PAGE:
When will NetBSD assume disk size and RAM aren’t the same core? I gave up on sticking it on a 2GB RAM Atom w/ a 500G HD (Kimsufi), because I had to make everything in under ~40GB partitions so it wouldn’t panic when it ran out of real RAM trying to decide if it needed to fsck, even without a dirty bit set.

This wasn’t in 2010. This was last month.

(girduk) #26

Some people (like me) don’t use any screensaver.


I think an option of installing to a zfs root would be great. I’ve done this manually, but an option in the installer would be ideal.


How long until we’re rocking /stand/sysinstall? (Only the elders will understand this).

The biggest problem with ZFS is that it is memory hungry, and Void tries to not to be ayce-systemd (all you can eat). Much like clawing out my eyeballs until I gave up and now just append “net.ifnames=0 biosdevname=0” to my /etc/default/grub to get eth0 back, rather than hacky-parsing ‘ip link’ from rc.local, it isn’t a matter of whether it can be done, but whether or not it should.


Everyone in here who dislikes the installer is free to implement sth like the architect installer script or even embedd calamares into a custom-live cd based on void-mklive or whatever and promote that.
Everyone is also free to open Pull Requests for integrating a desired filesystem and whatnot to the installer script (@go2null which, by the way, can be found in the void-mklive repo and not where you commented your “bugreport”, which cannot be true because the installer works very fine for be in that it creates a user besides root. if you choose the groups carefully you can determine the rights at a first step during installation…)
If you long for a Linux Vint (Mint based on void) you would have to create it yourself.

My opinion about the installer:
it is ok as it is, sometimes I use it, sometimes i install by xbps-install -S -R <...> -r <...>, depending on the target. and there you have it again.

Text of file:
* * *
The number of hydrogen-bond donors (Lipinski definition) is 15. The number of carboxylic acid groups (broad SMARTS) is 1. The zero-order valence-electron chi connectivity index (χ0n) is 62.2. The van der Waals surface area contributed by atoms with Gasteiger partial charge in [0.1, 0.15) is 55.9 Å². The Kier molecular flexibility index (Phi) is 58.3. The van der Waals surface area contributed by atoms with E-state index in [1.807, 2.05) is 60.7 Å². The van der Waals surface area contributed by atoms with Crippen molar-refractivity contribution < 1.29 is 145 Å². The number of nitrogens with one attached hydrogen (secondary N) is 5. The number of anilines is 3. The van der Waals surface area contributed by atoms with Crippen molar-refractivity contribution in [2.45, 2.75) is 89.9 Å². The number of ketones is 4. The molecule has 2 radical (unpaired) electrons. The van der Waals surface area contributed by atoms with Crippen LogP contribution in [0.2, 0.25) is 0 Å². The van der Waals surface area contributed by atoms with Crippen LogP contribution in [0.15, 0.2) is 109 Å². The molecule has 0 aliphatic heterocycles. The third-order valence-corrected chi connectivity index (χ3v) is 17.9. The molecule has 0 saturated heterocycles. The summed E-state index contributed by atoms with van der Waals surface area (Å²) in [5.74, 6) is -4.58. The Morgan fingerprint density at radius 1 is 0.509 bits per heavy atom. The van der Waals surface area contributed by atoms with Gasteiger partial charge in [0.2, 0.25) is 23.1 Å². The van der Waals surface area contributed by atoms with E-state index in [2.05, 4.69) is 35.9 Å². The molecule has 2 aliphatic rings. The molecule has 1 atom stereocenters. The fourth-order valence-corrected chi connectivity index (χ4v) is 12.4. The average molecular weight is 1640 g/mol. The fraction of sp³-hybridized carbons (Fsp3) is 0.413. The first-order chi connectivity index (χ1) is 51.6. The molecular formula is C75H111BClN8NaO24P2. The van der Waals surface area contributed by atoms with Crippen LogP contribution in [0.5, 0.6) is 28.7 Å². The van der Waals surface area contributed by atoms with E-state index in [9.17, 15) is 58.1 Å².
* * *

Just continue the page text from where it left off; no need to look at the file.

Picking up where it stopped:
As far as I can tell about the core team, desktop-like-apple-ish-clickibunti users’s is not the main audience for this distribution. Void offers a sane collection of upstream released versions along with some innovative approaches in some areas (no, i do not refer to flatpak)

About documentation: Void wiki is short on some things, sure. but there was nearly no info that i needed that couldn’t be found upstream or elsewere on the net. All (most) void specific stuff is inside mentioned in the wiki or the github repositories.


Xfce version is actualy pretty beginner friendly. Installation was easy for me.


What can I say - it didn’t work for me using the installer from void-live-x86_64-musl-20170220-xfce.iso back in March.

Thanks - it would be great if the repo was updated to reflect that it is not current [see this open issue.].


I just did a new test on my laptop and the non-root user is correctly created.

Did you run void-installer as root ? See issue#line13

# void-installer (with the hash #, I think it means “must be run as root”, it’s implicit, but…)


:sheep: :sheep: :sheep: :sheep: :sheep: :sheep: